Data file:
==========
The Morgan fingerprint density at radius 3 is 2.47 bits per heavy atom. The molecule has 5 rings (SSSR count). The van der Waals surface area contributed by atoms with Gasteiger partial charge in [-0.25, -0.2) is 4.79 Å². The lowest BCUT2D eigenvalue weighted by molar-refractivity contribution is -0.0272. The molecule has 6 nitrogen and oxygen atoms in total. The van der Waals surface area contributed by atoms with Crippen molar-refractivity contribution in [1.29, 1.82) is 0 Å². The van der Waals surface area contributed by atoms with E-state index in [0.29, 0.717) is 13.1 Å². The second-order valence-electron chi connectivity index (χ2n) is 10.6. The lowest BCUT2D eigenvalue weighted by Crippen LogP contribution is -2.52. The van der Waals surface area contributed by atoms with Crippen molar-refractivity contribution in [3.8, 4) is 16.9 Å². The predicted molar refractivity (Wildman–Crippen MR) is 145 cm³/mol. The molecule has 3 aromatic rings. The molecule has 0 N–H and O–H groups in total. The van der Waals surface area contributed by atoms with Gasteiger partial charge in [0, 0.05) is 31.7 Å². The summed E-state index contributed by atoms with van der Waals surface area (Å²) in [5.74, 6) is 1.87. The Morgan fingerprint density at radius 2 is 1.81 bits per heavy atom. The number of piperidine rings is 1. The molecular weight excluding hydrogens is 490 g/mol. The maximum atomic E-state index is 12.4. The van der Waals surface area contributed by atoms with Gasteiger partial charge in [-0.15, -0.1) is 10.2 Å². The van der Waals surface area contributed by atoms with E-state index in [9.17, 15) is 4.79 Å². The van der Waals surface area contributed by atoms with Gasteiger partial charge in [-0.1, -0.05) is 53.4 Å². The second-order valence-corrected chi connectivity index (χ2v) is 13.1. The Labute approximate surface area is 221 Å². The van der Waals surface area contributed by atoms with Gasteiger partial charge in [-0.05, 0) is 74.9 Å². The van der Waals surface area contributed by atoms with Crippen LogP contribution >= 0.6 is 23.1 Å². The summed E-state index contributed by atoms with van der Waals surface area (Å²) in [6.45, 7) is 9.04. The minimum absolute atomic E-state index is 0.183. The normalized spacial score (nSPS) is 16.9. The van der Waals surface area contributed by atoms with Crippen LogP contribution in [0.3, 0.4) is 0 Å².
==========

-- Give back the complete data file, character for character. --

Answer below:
The Morgan fingerprint density at radius 3 is 2.47 bits per heavy atom. The molecule has 5 rings (SSSR count). The van der Waals surface area contributed by atoms with Gasteiger partial charge in [-0.25, -0.2) is 4.79 Å². The lowest BCUT2D eigenvalue weighted by molar-refractivity contribution is -0.0272. The molecule has 6 nitrogen and oxygen atoms in total. The van der Waals surface area contributed by atoms with Crippen molar-refractivity contribution in [1.29, 1.82) is 0 Å². The van der Waals surface area contributed by atoms with E-state index in [0.29, 0.717) is 13.1 Å². The second-order valence-electron chi connectivity index (χ2n) is 10.6. The lowest BCUT2D eigenvalue weighted by Crippen LogP contribution is -2.52. The van der Waals surface area contributed by atoms with Crippen molar-refractivity contribution in [3.8, 4) is 16.9 Å². The predicted molar refractivity (Wildman–Crippen MR) is 145 cm³/mol. The molecule has 3 aromatic rings. The molecule has 0 N–H and O–H groups in total. The van der Waals surface area contributed by atoms with Gasteiger partial charge in [0, 0.05) is 31.7 Å². The summed E-state index contributed by atoms with van der Waals surface area (Å²) in [5.74, 6) is 1.87. The Morgan fingerprint density at radius 2 is 1.81 bits per heavy atom. The number of piperidine rings is 1. The molecular weight excluding hydrogens is 490 g/mol. The maximum atomic E-state index is 12.4. The van der Waals surface area contributed by atoms with Gasteiger partial charge in [-0.15, -0.1) is 10.2 Å². The van der Waals surface area contributed by atoms with E-state index in [9.17, 15) is 4.79 Å². The van der Waals surface area contributed by atoms with Gasteiger partial charge in [-0.1, -0.05) is 53.4 Å². The second-order valence-corrected chi connectivity index (χ2v) is 13.1. The Labute approximate surface area is 221 Å². The van der Waals surface area contributed by atoms with Gasteiger partial charge in [-0.05, 0) is 74.9 Å². The van der Waals surface area contributed by atoms with Crippen LogP contribution >= 0.6 is 23.1 Å². The summed E-state index contributed by atoms with van der Waals surface area (Å²) in [6.45, 7) is 9.04. The minimum absolute atomic E-state index is 0.183. The normalized spacial score (nSPS) is 16.9. The van der Waals surface area contributed by atoms with Crippen LogP contribution in [0.3, 0.4) is 0 Å².